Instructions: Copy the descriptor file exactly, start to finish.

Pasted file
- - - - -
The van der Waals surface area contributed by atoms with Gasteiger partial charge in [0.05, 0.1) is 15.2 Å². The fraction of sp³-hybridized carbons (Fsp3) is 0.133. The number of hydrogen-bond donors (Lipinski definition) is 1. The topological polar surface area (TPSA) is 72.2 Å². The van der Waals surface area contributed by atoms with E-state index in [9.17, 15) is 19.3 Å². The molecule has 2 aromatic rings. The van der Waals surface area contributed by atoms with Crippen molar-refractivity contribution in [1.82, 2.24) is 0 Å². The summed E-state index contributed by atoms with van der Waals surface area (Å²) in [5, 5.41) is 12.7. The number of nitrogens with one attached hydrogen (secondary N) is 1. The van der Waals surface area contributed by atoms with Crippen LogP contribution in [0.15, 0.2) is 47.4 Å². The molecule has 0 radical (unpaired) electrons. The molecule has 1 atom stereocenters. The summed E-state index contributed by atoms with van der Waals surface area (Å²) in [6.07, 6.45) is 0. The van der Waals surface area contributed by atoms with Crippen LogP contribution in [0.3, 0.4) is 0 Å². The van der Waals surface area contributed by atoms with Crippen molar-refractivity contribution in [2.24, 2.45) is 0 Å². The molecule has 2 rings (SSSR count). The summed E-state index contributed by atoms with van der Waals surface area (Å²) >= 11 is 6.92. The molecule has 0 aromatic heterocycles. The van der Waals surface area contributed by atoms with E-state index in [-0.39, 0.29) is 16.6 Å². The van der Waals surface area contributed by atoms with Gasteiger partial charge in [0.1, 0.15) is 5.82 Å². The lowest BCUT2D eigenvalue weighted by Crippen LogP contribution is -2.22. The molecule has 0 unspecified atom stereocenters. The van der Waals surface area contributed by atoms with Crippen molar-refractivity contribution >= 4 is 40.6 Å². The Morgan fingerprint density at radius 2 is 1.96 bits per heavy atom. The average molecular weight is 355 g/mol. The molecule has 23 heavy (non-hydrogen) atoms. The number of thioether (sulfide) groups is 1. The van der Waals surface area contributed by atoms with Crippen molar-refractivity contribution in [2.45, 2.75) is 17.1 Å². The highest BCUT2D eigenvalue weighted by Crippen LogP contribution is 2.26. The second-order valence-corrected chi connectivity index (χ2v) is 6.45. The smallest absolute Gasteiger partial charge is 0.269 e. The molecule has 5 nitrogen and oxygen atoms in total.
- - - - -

The van der Waals surface area contributed by atoms with Gasteiger partial charge in [0.05, 0.1) is 15.2 Å². The fraction of sp³-hybridized carbons (Fsp3) is 0.133. The number of hydrogen-bond donors (Lipinski definition) is 1. The topological polar surface area (TPSA) is 72.2 Å². The van der Waals surface area contributed by atoms with E-state index in [9.17, 15) is 19.3 Å². The molecule has 2 aromatic rings. The van der Waals surface area contributed by atoms with Crippen molar-refractivity contribution in [1.82, 2.24) is 0 Å². The summed E-state index contributed by atoms with van der Waals surface area (Å²) in [5, 5.41) is 12.7. The number of nitrogens with one attached hydrogen (secondary N) is 1. The van der Waals surface area contributed by atoms with Crippen LogP contribution in [0.15, 0.2) is 47.4 Å². The molecule has 0 radical (unpaired) electrons. The molecule has 1 atom stereocenters. The summed E-state index contributed by atoms with van der Waals surface area (Å²) in [6.07, 6.45) is 0. The van der Waals surface area contributed by atoms with Crippen LogP contribution in [0.3, 0.4) is 0 Å². The van der Waals surface area contributed by atoms with Crippen molar-refractivity contribution in [2.24, 2.45) is 0 Å². The molecule has 2 rings (SSSR count). The summed E-state index contributed by atoms with van der Waals surface area (Å²) >= 11 is 6.92. The molecule has 0 aromatic heterocycles. The van der Waals surface area contributed by atoms with E-state index in [-0.39, 0.29) is 16.6 Å². The van der Waals surface area contributed by atoms with Gasteiger partial charge in [0.1, 0.15) is 5.82 Å². The lowest BCUT2D eigenvalue weighted by Crippen LogP contribution is -2.22. The molecule has 0 unspecified atom stereocenters. The van der Waals surface area contributed by atoms with Crippen molar-refractivity contribution >= 4 is 40.6 Å². The Morgan fingerprint density at radius 2 is 1.96 bits per heavy atom. The average molecular weight is 355 g/mol. The molecule has 23 heavy (non-hydrogen) atoms. The number of thioether (sulfide) groups is 1. The van der Waals surface area contributed by atoms with Crippen molar-refractivity contribution in [2.45, 2.75) is 17.1 Å². The highest BCUT2D eigenvalue weighted by Crippen LogP contribution is 2.26. The second-order valence-corrected chi connectivity index (χ2v) is 6.45. The smallest absolute Gasteiger partial charge is 0.269 e. The molecule has 5 nitrogen and oxygen atoms in total.